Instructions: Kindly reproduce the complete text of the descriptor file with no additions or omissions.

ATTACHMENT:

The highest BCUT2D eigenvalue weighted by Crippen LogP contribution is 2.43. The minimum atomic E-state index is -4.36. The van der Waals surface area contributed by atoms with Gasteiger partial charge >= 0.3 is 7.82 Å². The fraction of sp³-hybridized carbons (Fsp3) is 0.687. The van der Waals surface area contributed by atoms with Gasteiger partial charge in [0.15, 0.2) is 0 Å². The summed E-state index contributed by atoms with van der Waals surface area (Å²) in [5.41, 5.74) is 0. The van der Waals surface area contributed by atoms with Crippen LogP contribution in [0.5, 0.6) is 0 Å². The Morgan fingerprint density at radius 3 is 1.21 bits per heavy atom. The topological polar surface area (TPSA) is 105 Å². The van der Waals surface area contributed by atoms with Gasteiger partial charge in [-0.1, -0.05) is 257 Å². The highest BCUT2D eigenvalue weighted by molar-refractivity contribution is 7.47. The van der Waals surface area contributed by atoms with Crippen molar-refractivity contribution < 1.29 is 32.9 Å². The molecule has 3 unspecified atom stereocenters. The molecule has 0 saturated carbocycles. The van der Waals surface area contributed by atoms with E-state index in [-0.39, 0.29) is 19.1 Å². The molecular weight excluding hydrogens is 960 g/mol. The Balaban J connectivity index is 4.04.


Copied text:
The highest BCUT2D eigenvalue weighted by Crippen LogP contribution is 2.43. The minimum atomic E-state index is -4.36. The van der Waals surface area contributed by atoms with Gasteiger partial charge >= 0.3 is 7.82 Å². The fraction of sp³-hybridized carbons (Fsp3) is 0.687. The van der Waals surface area contributed by atoms with Gasteiger partial charge in [0.15, 0.2) is 0 Å². The summed E-state index contributed by atoms with van der Waals surface area (Å²) in [5.41, 5.74) is 0. The van der Waals surface area contributed by atoms with Crippen LogP contribution in [0.5, 0.6) is 0 Å². The Morgan fingerprint density at radius 3 is 1.21 bits per heavy atom. The topological polar surface area (TPSA) is 105 Å². The van der Waals surface area contributed by atoms with Gasteiger partial charge in [-0.1, -0.05) is 257 Å². The highest BCUT2D eigenvalue weighted by molar-refractivity contribution is 7.47. The van der Waals surface area contributed by atoms with Crippen molar-refractivity contribution < 1.29 is 32.9 Å². The molecule has 3 unspecified atom stereocenters. The molecule has 0 saturated carbocycles. The van der Waals surface area contributed by atoms with E-state index in [-0.39, 0.29) is 19.1 Å². The molecular weight excluding hydrogens is 960 g/mol. The Balaban J connectivity index is 4.04.